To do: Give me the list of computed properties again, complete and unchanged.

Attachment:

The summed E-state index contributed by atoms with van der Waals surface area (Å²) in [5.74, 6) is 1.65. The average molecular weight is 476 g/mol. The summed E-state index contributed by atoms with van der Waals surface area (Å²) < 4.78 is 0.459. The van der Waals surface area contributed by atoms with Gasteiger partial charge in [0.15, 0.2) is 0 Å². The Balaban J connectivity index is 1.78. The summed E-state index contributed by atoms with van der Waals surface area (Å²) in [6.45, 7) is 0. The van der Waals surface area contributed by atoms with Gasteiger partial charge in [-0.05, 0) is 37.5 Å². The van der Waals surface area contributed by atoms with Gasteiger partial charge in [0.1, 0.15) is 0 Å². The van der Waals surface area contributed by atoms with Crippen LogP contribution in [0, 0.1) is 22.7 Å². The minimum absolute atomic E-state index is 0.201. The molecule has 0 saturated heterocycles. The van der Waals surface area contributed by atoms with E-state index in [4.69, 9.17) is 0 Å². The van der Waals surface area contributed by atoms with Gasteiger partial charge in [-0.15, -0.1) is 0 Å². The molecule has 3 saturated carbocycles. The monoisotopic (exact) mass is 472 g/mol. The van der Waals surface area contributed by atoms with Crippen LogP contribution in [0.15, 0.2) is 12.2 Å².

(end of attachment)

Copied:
The summed E-state index contributed by atoms with van der Waals surface area (Å²) in [5.74, 6) is 1.65. The average molecular weight is 476 g/mol. The summed E-state index contributed by atoms with van der Waals surface area (Å²) < 4.78 is 0.459. The van der Waals surface area contributed by atoms with Gasteiger partial charge in [0.15, 0.2) is 0 Å². The Balaban J connectivity index is 1.78. The summed E-state index contributed by atoms with van der Waals surface area (Å²) in [6.45, 7) is 0. The van der Waals surface area contributed by atoms with Gasteiger partial charge in [-0.05, 0) is 37.5 Å². The van der Waals surface area contributed by atoms with Gasteiger partial charge in [0.1, 0.15) is 0 Å². The van der Waals surface area contributed by atoms with Crippen LogP contribution in [0, 0.1) is 22.7 Å². The minimum absolute atomic E-state index is 0.201. The molecule has 0 saturated heterocycles. The van der Waals surface area contributed by atoms with E-state index in [4.69, 9.17) is 0 Å². The van der Waals surface area contributed by atoms with Gasteiger partial charge in [-0.15, -0.1) is 0 Å². The molecule has 3 saturated carbocycles. The monoisotopic (exact) mass is 472 g/mol. The van der Waals surface area contributed by atoms with Crippen LogP contribution in [0.15, 0.2) is 12.2 Å².